The lunchbox must be put away before they can play.
It’s my goal this year to get my kids more involved on the packing end of the process, but I’ll admit that with my scattered packing system, intermittent food availability and the fact that it seems the kids are hardly home after school as it is, I haven’t included them much as of yet. Still brainstorming on how to incorporate them a bit more…
Tip #5: Double Duty Prep
This is another easy "just have to think about it" tip like number three.
When you’re packing something, do it twice.
This means that if I’m going to portion out yogurts with frozen fruit for Monday, I might as well do four of them and have Monday and Tuesday knocked out.
It also means that I might pack a "double lunch" like this:
- Child comes home from school with empty lunchbox.
- Mom grabs box immediately. If it’s still a bit cold, Mom packs the exact same lunch, in the exact same squares (for the same kid) for the next day.
- Put it into the fridge and you’re done for the following day!
Food safety wise, you should only use this tip on two consecutive days, no more, but if you would allow your child (or yourself) to put an unfinished dinner plate or yogurt cup into the fridge and eat it the following day, how is this any different?
It cuts down on brain power needed because you don’t have to think about what you pack on day two, and, my favorite, cuts down on dishes because you use everything twice. You do need to use a few ice packs or a Pack-It lunchbox (part of our $100 lunch packing giveaway tomorrow!!) to keep things nice and cold.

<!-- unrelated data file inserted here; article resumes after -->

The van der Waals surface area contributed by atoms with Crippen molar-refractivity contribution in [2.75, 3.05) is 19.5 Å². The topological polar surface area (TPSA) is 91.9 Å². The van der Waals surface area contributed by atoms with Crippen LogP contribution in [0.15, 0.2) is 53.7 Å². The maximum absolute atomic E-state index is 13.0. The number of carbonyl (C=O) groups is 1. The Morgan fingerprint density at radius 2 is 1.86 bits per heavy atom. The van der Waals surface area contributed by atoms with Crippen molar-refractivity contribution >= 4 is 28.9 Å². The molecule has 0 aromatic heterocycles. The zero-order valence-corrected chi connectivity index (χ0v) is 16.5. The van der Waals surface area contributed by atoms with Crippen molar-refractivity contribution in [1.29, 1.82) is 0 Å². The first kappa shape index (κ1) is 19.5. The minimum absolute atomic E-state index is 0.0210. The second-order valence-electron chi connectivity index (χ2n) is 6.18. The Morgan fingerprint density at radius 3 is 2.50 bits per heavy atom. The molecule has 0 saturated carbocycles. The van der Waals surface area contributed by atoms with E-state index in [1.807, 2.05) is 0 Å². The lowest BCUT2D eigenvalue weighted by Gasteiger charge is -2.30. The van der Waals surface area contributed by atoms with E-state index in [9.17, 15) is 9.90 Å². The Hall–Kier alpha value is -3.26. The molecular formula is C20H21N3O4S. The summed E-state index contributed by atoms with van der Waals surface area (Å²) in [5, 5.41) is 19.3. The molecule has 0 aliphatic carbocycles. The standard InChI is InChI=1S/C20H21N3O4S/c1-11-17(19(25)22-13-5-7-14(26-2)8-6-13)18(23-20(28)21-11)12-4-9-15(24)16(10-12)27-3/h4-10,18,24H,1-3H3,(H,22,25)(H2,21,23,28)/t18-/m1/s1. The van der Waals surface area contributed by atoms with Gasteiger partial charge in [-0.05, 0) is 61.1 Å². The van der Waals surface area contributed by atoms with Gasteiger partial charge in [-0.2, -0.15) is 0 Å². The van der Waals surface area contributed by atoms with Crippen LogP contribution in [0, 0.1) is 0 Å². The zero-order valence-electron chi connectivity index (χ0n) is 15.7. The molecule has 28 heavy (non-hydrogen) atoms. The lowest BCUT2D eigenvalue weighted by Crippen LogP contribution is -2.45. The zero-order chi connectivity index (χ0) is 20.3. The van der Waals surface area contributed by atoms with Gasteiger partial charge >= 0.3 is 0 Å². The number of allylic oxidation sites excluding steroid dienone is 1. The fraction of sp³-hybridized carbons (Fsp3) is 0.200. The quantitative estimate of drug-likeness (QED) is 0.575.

When it comes to snacks, I’ll put a granola bar or muffin into a reusable bag 3-5 times in a row, depending on the item and condition of the bag when it comes home.
Come to think of it, this would be a great way to give the kids some more responsibility, since the choices are already made and they can just fill in the blanks. Thanks for helping me think that one through!
The secret to holding onto those reusable bags and boxes, by the way, is a policy I instituted when I was a third grade teacher and have trained my kids to do. I haven’t lost so much as a spoon to the garbage can in over 800 packed lunches! Check out that tip right HERE.
What’s the hardest part about school lunch (or lunch at home) for you right now?
Be sure to come back tomorrow morning for your chance to win $100 of my very favorite lunch packing supplies!
More Lunch Packing Thoughts from KS:
- My eBook: The Healthy Lunch Box, on sale now!
- Packing a Lunch: Healthy Food to Go (the big huge list of ideas)
- 10 Tips to Pack Brilliant School Lunches and Avoid Wasting Food
- Can you Pack a No-Waste Lunch?
- My reviews of 7 brands of bento lunch boxes
- Huge review of reusable sandwich and snack bags
- Back to School with Food Allergies (including lots of gluten-free lunch ideas)
- 10 Bread-free Packable Alternatives to Sandwiches for a Healthy Lunch on the Go
- If I was in charge of school lunches…
- Are the new natural lunchmeats too good to be true???
- a great idea for an incentive to get your kids to unpack their own lunches at the end of the day
- philosophies on hot lunch and classroom-wide snack policies
- Fed Up With Lunch review
Other posts that may interest you as you head Back to School:
- Does Your School Use Antibacterial Soap and Sanitizer?
- Top 10 Back-to-School Issues that Might not be on your LIST
- Healthy School Treat Ideas when You’re Not Allowed to Make “Homemade”
- No Sugar Healthy Halloween Classroom Party
- Plastic Safety – Know Your Numbers
- Hand Sanitizers in the Home
- Plastic Bag Debacle – We Use Too Many!
Disclosure: There are affiliate links in this post to Amazon, Mabel’s Labels and Lunchbots from which I will earn some commission if you make a purchase. The post is sponsored by Plan to Eat. See my full disclosure statement here.